Kate, especially if you pay a great deal of money for a plant, and it doesn’t make it even after faithfully following all the instructions. That’s the problem I have had with astilbe.

  2. Janet said,

    April 8, 2009 at 5:13 am

    She must be one with beginner’s luck, which can last a long time! Perhaps if she had followed the ‘directions’ it would have been larger and have more blooms. It is certainly a pretty one.

  3. donna said,

    April 8, 2009 at 5:18 am

    I’ve never had success with a clematis….think I must fuss over it too much. There is something to be said for ignorance. But, good for your neighbor.

  4. April 8, 2009 at 5:42 am

    I think fussy plants are only fussy as we are trying to grow them in a situation which is different to their natural environment. In the wild where they grow naturally they will have all the shade, water etc they need or they wouldnt grow there.
    I think the lesson for us is to not to try and grow plants when we dont have the right conditions for them or if we do want to grow them then we have to be prepared to put in the effort.

  5. Randy said,

    April 8, 2009 at 7:28 am

    Jan, I hope we have that kind of luck with our Clematis this year. It’s our first time trying. BTW we were able to find ‘Amelia’ this weekend and I’m tickled.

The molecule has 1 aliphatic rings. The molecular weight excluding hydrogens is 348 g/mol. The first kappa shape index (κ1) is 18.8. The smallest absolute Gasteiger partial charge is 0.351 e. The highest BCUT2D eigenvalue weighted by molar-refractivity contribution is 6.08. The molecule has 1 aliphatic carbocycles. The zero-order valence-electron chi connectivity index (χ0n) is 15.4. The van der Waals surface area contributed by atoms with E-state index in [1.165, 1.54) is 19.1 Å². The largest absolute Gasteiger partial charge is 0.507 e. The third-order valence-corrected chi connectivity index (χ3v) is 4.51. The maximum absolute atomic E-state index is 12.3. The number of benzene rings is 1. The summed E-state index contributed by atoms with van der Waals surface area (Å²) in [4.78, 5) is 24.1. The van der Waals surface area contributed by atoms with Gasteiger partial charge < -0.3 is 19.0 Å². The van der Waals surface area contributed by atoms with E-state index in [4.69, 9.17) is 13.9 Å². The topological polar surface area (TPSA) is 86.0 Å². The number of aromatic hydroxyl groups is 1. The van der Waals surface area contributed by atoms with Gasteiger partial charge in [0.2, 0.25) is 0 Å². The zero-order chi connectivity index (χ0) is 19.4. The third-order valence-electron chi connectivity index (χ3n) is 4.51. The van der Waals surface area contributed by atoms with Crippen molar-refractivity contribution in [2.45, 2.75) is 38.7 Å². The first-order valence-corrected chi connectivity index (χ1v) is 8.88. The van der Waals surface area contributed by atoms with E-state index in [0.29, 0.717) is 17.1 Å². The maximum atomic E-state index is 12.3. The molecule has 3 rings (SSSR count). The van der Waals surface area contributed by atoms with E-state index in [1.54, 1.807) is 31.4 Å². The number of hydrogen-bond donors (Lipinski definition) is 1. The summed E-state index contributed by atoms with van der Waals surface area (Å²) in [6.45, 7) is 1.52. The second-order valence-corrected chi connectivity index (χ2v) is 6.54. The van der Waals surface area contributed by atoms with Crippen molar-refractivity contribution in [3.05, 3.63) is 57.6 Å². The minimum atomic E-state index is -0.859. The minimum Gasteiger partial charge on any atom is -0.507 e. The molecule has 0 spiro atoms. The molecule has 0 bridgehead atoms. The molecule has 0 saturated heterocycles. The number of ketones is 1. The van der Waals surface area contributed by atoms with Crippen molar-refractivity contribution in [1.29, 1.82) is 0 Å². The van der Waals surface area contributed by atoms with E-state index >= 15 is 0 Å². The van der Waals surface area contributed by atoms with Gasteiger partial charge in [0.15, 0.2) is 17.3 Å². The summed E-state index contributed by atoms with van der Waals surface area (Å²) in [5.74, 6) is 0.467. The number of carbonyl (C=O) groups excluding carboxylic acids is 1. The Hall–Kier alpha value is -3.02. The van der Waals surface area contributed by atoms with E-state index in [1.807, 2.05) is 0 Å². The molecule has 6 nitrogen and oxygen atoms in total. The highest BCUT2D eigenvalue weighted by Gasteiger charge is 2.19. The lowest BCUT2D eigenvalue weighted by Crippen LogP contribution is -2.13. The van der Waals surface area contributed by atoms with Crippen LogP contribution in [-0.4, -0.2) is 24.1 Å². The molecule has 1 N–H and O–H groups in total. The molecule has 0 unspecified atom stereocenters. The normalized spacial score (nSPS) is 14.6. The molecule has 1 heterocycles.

6. April said,

    April 8, 2009 at 9:44 am

    Go figure!!! We prune when time, fertilize as need, and some just never do right!!!!!!!!!

  7. michelle said,

    April 8, 2009 at 11:03 am

    thats seems to be how it goes. those who don’t know what they are doing do it best! UGH!!!

  8. April 8, 2009 at 11:25 am

    It’s not fair, is it?

  9. Phillip said,

    April 8, 2009 at 5:01 pm

    I pruned some of my clematis back last month and now I’m kicking myself because I’m not seeing buds. There are 3 different ways to prune the darn things depending on what kind you have. I guess frustration is required for something that beautiful.

    • Jan said,

      April 8, 2009 at 5:02 pm

      Phillip, that is frustrating. I can tell you my neighbor cut hers back just three weeks ago and will do so at least once during the summer, and she still gets blooms. Don’t give up hope, it may just bloom later than normal.

  10. Sheila said,

    April 8, 2009 at 6:19 pm

    Good for her! Isn’t it nice when someone has success in spite of what all the ‘experts’ say?

    • Jan said,

      April 8, 2009 at 6:33 pm

      Yes, Shelia, it is great that hers is doing so well. At least I get to enjoy hers whenever I pass her mailbox.

  11. Jean said,

    April 8, 2009 at 8:23 pm

    Wow, that’s truly amazing. She is one lucky person! I can’t imagine having that kind of gardening luck. You are so spot on.

    • Jan said,

      April 9, 2009 at 4:27 am

      Jean, the thing that really surprises me, is how she cuts it back. I know sometime this summer that she will whack this vine back, and it will grow back and bloom! That is what I find so unreal.